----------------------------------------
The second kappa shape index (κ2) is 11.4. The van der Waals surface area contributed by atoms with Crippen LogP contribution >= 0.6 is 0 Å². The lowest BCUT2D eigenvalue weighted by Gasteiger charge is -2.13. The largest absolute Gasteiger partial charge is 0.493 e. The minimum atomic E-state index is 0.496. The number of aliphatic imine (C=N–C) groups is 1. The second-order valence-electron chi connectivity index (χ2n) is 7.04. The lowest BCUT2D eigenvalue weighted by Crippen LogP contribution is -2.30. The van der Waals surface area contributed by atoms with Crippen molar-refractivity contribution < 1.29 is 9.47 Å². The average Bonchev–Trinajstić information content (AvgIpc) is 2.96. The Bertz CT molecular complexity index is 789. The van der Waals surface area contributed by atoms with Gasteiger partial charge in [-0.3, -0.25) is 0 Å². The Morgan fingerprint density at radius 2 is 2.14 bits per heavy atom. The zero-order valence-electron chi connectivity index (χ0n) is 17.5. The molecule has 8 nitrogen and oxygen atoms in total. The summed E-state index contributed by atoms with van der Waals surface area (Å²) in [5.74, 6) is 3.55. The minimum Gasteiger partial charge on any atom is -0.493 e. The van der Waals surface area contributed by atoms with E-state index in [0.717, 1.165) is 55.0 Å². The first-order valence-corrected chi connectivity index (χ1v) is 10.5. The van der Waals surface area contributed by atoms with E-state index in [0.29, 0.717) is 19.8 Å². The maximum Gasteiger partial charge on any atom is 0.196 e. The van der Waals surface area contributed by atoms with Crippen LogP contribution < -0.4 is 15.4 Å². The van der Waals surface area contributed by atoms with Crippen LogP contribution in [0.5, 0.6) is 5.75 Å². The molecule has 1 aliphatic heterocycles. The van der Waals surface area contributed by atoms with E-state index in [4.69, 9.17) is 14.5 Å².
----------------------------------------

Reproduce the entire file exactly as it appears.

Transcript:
The second kappa shape index (κ2) is 11.4. The van der Waals surface area contributed by atoms with Crippen LogP contribution >= 0.6 is 0 Å². The lowest BCUT2D eigenvalue weighted by Gasteiger charge is -2.13. The largest absolute Gasteiger partial charge is 0.493 e. The minimum atomic E-state index is 0.496. The number of aliphatic imine (C=N–C) groups is 1. The second-order valence-electron chi connectivity index (χ2n) is 7.04. The lowest BCUT2D eigenvalue weighted by Crippen LogP contribution is -2.30. The van der Waals surface area contributed by atoms with Crippen molar-refractivity contribution < 1.29 is 9.47 Å². The average Bonchev–Trinajstić information content (AvgIpc) is 2.96. The Bertz CT molecular complexity index is 789. The van der Waals surface area contributed by atoms with Gasteiger partial charge in [-0.3, -0.25) is 0 Å². The Morgan fingerprint density at radius 2 is 2.14 bits per heavy atom. The zero-order valence-electron chi connectivity index (χ0n) is 17.5. The molecule has 8 nitrogen and oxygen atoms in total. The summed E-state index contributed by atoms with van der Waals surface area (Å²) in [5.74, 6) is 3.55. The minimum Gasteiger partial charge on any atom is -0.493 e. The van der Waals surface area contributed by atoms with E-state index in [0.717, 1.165) is 55.0 Å². The first-order valence-corrected chi connectivity index (χ1v) is 10.5. The van der Waals surface area contributed by atoms with E-state index in [0.29, 0.717) is 19.8 Å². The maximum Gasteiger partial charge on any atom is 0.196 e. The van der Waals surface area contributed by atoms with Crippen LogP contribution < -0.4 is 15.4 Å². The van der Waals surface area contributed by atoms with Crippen LogP contribution in [0.5, 0.6) is 5.75 Å². The molecule has 1 aliphatic heterocycles. The van der Waals surface area contributed by atoms with E-state index in [4.69, 9.17) is 14.5 Å².